A recently widowed college professor looks back on her marriage and the death of her husband.
In 2015, Reid (Tillie Olsen, 2011, etc.) experienced “a loss that nearly destroyed my mind and life” when her husband, John Fischer, died after a four-month battle with a mysterious respiratory illness. She turned to writing about their marriage as a way of coping with her loss, and the result is worthy of comparison with classic memoirs of grief. The author, a professor of English, met Fischer on a visit to Louisiana State University in 1974, and they were married the following year. They were a devoted couple who shared a similar sense of humor and a passion for literature; Fischer was a leading scholar on the satirist Jonathan Swift. They would read the poems of Theocritus to their daughter and enjoy research assignments in England. The idyll ended after Fischer experienced spasms in his chest while shopping in January 2015. “Sat there until my lungs quit quivering,” he told her. Fischer’s death just four months later left the author “ravaged by guilt” and wrestling with a litany of things that she thinks she could have done to save him. But she found solace through writing the memoir and going on an African safari with her daughter, where their adventures “brought us close to nature, to each other, and to John’s spirit.” Throughout this book, Reid charts her spouse’s rapid physical decline with agonizing clarity—“John’s skin looked like a larger man’s hand-me-down bodysuit”—and she also makes convincing assertions that he was a victim of neglect by his doctors: “alarm bells should go off when doctors just keep offering the same hypotheses despite declining health,” she says. The author also points out that the best grief memoirs “provide both a powerful feel of the person lost and sharp insight into the writer herself.” Her own book passes that test with flying colors.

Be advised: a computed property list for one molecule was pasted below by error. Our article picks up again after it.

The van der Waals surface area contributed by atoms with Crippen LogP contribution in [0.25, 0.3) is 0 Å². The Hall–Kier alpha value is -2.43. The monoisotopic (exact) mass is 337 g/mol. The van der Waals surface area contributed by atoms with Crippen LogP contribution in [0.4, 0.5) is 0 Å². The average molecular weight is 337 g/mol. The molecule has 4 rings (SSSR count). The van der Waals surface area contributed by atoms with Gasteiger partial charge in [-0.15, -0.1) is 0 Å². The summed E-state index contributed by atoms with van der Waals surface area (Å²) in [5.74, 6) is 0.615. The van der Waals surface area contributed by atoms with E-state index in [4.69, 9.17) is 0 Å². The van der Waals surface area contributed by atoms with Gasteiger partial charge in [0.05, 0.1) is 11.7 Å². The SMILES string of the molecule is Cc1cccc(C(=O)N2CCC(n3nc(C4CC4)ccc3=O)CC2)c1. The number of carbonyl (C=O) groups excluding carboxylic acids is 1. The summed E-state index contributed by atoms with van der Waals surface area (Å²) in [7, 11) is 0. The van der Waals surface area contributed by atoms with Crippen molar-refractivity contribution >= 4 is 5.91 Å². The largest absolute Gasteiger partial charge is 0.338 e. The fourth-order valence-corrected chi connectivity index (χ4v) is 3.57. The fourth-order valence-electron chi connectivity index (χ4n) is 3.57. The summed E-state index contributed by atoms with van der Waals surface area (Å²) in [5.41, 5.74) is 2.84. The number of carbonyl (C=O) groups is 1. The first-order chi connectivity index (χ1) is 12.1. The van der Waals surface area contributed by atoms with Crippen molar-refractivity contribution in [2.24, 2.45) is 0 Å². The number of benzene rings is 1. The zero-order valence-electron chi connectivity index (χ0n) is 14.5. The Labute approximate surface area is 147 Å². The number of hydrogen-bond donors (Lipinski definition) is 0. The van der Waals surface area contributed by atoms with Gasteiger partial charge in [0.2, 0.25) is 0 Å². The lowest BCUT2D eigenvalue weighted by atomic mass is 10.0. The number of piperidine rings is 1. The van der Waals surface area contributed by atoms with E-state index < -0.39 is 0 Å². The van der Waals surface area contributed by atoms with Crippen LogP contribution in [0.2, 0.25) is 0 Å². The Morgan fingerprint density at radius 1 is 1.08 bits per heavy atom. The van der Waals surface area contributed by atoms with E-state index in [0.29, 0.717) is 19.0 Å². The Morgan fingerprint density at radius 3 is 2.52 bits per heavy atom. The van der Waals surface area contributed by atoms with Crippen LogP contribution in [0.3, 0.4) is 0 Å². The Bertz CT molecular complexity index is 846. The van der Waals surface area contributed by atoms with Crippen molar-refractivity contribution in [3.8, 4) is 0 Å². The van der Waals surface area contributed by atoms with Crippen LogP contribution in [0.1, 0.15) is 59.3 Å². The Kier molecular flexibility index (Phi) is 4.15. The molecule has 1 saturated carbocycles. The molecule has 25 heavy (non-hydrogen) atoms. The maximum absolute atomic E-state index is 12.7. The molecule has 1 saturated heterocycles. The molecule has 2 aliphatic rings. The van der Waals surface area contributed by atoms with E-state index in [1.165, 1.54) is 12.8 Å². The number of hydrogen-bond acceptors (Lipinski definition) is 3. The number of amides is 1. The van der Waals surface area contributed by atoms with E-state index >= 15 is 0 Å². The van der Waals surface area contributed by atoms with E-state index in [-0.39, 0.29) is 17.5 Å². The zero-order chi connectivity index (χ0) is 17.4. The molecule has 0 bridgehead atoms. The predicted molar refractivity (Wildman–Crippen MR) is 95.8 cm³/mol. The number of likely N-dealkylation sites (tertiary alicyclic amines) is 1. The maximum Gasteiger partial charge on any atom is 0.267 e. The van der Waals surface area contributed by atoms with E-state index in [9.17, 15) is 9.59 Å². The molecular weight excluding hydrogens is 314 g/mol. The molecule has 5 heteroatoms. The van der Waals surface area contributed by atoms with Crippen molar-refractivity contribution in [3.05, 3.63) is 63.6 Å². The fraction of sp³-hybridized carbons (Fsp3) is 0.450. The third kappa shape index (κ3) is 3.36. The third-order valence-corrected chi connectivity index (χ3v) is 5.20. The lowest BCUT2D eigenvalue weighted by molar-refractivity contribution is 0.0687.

Reid vividly depicts both her husband’s sickness and her own feelings of loss and guilt in this memoir.